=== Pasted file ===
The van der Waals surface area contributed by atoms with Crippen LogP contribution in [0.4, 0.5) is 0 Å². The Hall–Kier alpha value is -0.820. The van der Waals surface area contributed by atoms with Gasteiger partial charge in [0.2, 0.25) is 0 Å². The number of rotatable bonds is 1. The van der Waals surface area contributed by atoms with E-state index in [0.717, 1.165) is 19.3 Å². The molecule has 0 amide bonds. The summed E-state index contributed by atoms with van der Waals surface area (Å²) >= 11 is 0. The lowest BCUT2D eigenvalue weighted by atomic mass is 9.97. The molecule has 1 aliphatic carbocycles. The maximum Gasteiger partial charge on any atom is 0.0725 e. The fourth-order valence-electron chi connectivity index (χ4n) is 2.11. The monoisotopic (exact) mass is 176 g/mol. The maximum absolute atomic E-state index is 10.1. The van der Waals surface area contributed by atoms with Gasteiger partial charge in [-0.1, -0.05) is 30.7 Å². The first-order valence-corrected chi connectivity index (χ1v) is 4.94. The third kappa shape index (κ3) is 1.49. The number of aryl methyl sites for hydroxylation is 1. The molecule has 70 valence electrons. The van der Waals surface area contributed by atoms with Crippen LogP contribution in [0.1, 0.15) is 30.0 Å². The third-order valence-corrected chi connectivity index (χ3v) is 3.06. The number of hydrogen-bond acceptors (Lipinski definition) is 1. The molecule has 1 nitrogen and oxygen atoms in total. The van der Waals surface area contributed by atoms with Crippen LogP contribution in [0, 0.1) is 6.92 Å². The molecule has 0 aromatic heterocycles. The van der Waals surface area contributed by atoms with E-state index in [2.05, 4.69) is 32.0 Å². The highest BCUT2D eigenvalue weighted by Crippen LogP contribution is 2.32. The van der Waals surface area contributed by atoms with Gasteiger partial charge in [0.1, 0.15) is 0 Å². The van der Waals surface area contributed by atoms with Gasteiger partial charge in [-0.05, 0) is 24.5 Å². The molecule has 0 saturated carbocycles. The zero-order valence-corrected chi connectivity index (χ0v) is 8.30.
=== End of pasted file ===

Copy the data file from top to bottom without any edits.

The van der Waals surface area contributed by atoms with Crippen LogP contribution in [0.4, 0.5) is 0 Å². The Hall–Kier alpha value is -0.820. The van der Waals surface area contributed by atoms with Gasteiger partial charge in [0.2, 0.25) is 0 Å². The number of rotatable bonds is 1. The van der Waals surface area contributed by atoms with E-state index in [0.717, 1.165) is 19.3 Å². The molecule has 0 amide bonds. The summed E-state index contributed by atoms with van der Waals surface area (Å²) >= 11 is 0. The lowest BCUT2D eigenvalue weighted by atomic mass is 9.97. The molecule has 1 aliphatic carbocycles. The maximum Gasteiger partial charge on any atom is 0.0725 e. The fourth-order valence-electron chi connectivity index (χ4n) is 2.11. The monoisotopic (exact) mass is 176 g/mol. The maximum absolute atomic E-state index is 10.1. The van der Waals surface area contributed by atoms with Gasteiger partial charge in [-0.1, -0.05) is 30.7 Å². The first-order valence-corrected chi connectivity index (χ1v) is 4.94. The third kappa shape index (κ3) is 1.49. The number of aryl methyl sites for hydroxylation is 1. The molecule has 70 valence electrons. The van der Waals surface area contributed by atoms with Crippen LogP contribution in [0.1, 0.15) is 30.0 Å². The third-order valence-corrected chi connectivity index (χ3v) is 3.06. The number of hydrogen-bond acceptors (Lipinski definition) is 1. The molecule has 1 nitrogen and oxygen atoms in total. The van der Waals surface area contributed by atoms with Crippen LogP contribution in [0, 0.1) is 6.92 Å². The molecule has 0 aromatic heterocycles. The van der Waals surface area contributed by atoms with E-state index in [2.05, 4.69) is 32.0 Å². The highest BCUT2D eigenvalue weighted by Crippen LogP contribution is 2.32. The van der Waals surface area contributed by atoms with Gasteiger partial charge in [0.1, 0.15) is 0 Å². The van der Waals surface area contributed by atoms with Gasteiger partial charge in [-0.05, 0) is 24.5 Å². The molecule has 0 saturated carbocycles. The zero-order valence-corrected chi connectivity index (χ0v) is 8.30.